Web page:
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Diabetes Obes Metab. 2005 Nov;7(6):675-91.

Treating insulin resistance in type 2 diabetes with metformin and thiazolidinediones.

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School of Life and Health Sciences, Aston University, Birmingham, UK. c.j.bailey@ashton.ac.uk

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  • Diabetes Obes Metab. 2005 Nov;7(6):769.

Abstract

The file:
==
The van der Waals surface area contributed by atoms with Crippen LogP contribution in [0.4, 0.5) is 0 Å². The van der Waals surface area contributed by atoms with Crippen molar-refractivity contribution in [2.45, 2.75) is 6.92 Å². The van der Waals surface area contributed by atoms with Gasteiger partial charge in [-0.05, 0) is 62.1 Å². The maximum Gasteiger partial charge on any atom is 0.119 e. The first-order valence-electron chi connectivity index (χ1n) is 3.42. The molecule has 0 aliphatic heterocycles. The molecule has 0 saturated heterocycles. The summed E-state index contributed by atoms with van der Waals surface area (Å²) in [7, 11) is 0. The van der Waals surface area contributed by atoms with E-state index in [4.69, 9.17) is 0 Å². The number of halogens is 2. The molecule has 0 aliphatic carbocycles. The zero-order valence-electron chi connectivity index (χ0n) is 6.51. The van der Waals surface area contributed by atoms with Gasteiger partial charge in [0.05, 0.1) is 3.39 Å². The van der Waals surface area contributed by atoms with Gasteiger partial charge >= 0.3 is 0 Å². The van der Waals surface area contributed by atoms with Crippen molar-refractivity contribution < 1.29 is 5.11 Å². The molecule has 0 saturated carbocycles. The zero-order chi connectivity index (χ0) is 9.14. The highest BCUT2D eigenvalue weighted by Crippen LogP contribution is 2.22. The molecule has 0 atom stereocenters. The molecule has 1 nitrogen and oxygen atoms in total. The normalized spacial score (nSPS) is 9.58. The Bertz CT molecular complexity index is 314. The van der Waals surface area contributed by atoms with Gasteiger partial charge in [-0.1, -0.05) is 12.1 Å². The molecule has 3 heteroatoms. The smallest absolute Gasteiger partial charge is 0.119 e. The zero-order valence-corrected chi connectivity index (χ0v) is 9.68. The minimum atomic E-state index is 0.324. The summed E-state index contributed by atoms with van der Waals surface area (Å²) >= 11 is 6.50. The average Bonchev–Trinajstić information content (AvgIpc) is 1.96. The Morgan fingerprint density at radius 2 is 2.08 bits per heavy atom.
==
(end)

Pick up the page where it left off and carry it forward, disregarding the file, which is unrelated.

Insulin resistance underlies the pathogenesis of hyperglycaemia and cardiovascular disease in most people with type 2 diabetes. Metformin and thiazolidinediones (pioglitazone and rosiglitazone) counter insulin resistance by different cellular mechanisms and with complementary effects, making them suited for use in combination. Metformin exerts a stronger suppression of hepatic glucose output, while thiazolidinediones produce a greater increase in peripheral glucose uptake, enabling metformin-thiazolidinedione combinations to improve glycaemic control in type 2 diabetes with additive efficacy. Basal insulin concentrations are not raised by metformin or thiazolidinediones, so there is minimal risk of hypoglycaemia, and metformin can reduce the weight gain associated with thiazolidinediones. There are overlapping effects of metformin and thiazolidinediones against a range of athero-thrombotic factors and markers. These include decreased plasminogen activator inhibitor-1, reduced platelet aggregation, reductions of several vascular adhesion molecules, and reduced markers of low-grade inflammation such as C-reactive protein. Additionally, thiazolidinediones increase adiponectin and slightly reduce blood pressure. Both metformin and thiazolidinediones can improve components of the lipid profile: thiazolidinediones consistently reduce free fatty acid concentrations and decrease the proportion of small dense low-density-lipoprotein, and pioglitazone also decreases triglycerides. During co-administration, metformin and thiazolidinediones do not interfere with each other's pharmacokinetics, and lower doses of the two agents together can achieve efficacy with fewer side effects. Metformin-thiazolidinedione combinations require attention to the precautions for both agents, especially renal, cardiac and hepatic status. Thus, metformin and thiazolidinediones can be used in combination to address the hyperglycaemia and vascular risk in type 2 diabetes.

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